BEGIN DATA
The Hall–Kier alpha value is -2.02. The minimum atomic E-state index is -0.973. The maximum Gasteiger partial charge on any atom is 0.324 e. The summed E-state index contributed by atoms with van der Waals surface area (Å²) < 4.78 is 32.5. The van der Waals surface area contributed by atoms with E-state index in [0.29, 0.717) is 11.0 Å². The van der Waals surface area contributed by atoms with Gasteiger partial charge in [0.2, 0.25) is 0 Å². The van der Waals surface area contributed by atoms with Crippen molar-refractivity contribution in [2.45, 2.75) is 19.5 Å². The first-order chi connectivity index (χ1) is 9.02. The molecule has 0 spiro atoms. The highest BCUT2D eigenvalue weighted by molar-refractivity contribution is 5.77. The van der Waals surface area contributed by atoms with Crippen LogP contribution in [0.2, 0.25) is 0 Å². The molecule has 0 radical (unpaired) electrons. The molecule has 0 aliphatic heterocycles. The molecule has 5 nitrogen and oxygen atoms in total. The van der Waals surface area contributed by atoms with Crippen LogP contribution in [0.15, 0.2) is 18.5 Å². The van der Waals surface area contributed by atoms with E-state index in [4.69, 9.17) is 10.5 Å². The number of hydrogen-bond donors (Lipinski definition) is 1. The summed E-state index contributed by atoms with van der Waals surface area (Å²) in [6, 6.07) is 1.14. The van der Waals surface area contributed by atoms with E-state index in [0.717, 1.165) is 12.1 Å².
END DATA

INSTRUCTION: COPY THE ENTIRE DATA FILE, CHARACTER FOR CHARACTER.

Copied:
The Hall–Kier alpha value is -2.02. The minimum atomic E-state index is -0.973. The maximum Gasteiger partial charge on any atom is 0.324 e. The summed E-state index contributed by atoms with van der Waals surface area (Å²) < 4.78 is 32.5. The van der Waals surface area contributed by atoms with E-state index in [0.29, 0.717) is 11.0 Å². The van der Waals surface area contributed by atoms with Gasteiger partial charge in [0.2, 0.25) is 0 Å². The van der Waals surface area contributed by atoms with Crippen molar-refractivity contribution in [2.45, 2.75) is 19.5 Å². The first-order chi connectivity index (χ1) is 9.02. The molecule has 0 spiro atoms. The highest BCUT2D eigenvalue weighted by molar-refractivity contribution is 5.77. The van der Waals surface area contributed by atoms with Crippen LogP contribution in [0.2, 0.25) is 0 Å². The molecule has 0 radical (unpaired) electrons. The molecule has 0 aliphatic heterocycles. The molecule has 5 nitrogen and oxygen atoms in total. The van der Waals surface area contributed by atoms with Crippen LogP contribution in [0.15, 0.2) is 18.5 Å². The van der Waals surface area contributed by atoms with E-state index in [4.69, 9.17) is 10.5 Å². The number of hydrogen-bond donors (Lipinski definition) is 1. The summed E-state index contributed by atoms with van der Waals surface area (Å²) in [6, 6.07) is 1.14. The van der Waals surface area contributed by atoms with E-state index in [0.717, 1.165) is 12.1 Å².